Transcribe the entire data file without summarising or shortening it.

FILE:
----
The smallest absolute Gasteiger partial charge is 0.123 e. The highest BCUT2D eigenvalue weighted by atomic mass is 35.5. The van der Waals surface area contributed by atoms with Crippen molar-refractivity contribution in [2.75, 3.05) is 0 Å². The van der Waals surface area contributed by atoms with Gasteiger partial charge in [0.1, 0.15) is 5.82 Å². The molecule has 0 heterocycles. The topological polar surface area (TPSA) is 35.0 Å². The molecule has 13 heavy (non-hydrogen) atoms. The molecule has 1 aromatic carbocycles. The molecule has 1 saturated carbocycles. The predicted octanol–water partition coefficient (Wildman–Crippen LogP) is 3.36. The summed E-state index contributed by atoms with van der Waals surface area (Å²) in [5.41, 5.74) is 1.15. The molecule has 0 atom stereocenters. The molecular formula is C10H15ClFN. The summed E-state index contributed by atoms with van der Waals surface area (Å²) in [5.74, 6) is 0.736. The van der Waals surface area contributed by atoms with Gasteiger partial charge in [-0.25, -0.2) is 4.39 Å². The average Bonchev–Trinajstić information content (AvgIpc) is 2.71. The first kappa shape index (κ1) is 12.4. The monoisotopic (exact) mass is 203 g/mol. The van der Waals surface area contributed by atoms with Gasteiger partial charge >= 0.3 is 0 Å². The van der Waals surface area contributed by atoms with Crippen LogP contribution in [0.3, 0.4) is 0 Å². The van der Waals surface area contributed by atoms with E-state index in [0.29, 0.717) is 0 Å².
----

The smallest absolute Gasteiger partial charge is 0.123 e. The highest BCUT2D eigenvalue weighted by atomic mass is 35.5. The van der Waals surface area contributed by atoms with Crippen molar-refractivity contribution in [2.75, 3.05) is 0 Å². The van der Waals surface area contributed by atoms with Gasteiger partial charge in [0.1, 0.15) is 5.82 Å². The molecule has 0 heterocycles. The topological polar surface area (TPSA) is 35.0 Å². The molecule has 13 heavy (non-hydrogen) atoms. The molecule has 1 aromatic carbocycles. The molecule has 1 saturated carbocycles. The predicted octanol–water partition coefficient (Wildman–Crippen LogP) is 3.36. The summed E-state index contributed by atoms with van der Waals surface area (Å²) in [5.41, 5.74) is 1.15. The molecule has 0 atom stereocenters. The molecular formula is C10H15ClFN. The summed E-state index contributed by atoms with van der Waals surface area (Å²) in [5.74, 6) is 0.736. The van der Waals surface area contributed by atoms with Gasteiger partial charge in [-0.25, -0.2) is 4.39 Å². The average Bonchev–Trinajstić information content (AvgIpc) is 2.71. The first kappa shape index (κ1) is 12.4. The monoisotopic (exact) mass is 203 g/mol. The van der Waals surface area contributed by atoms with Gasteiger partial charge >= 0.3 is 0 Å². The van der Waals surface area contributed by atoms with Crippen LogP contribution in [0.3, 0.4) is 0 Å². The van der Waals surface area contributed by atoms with E-state index in [0.29, 0.717) is 0 Å².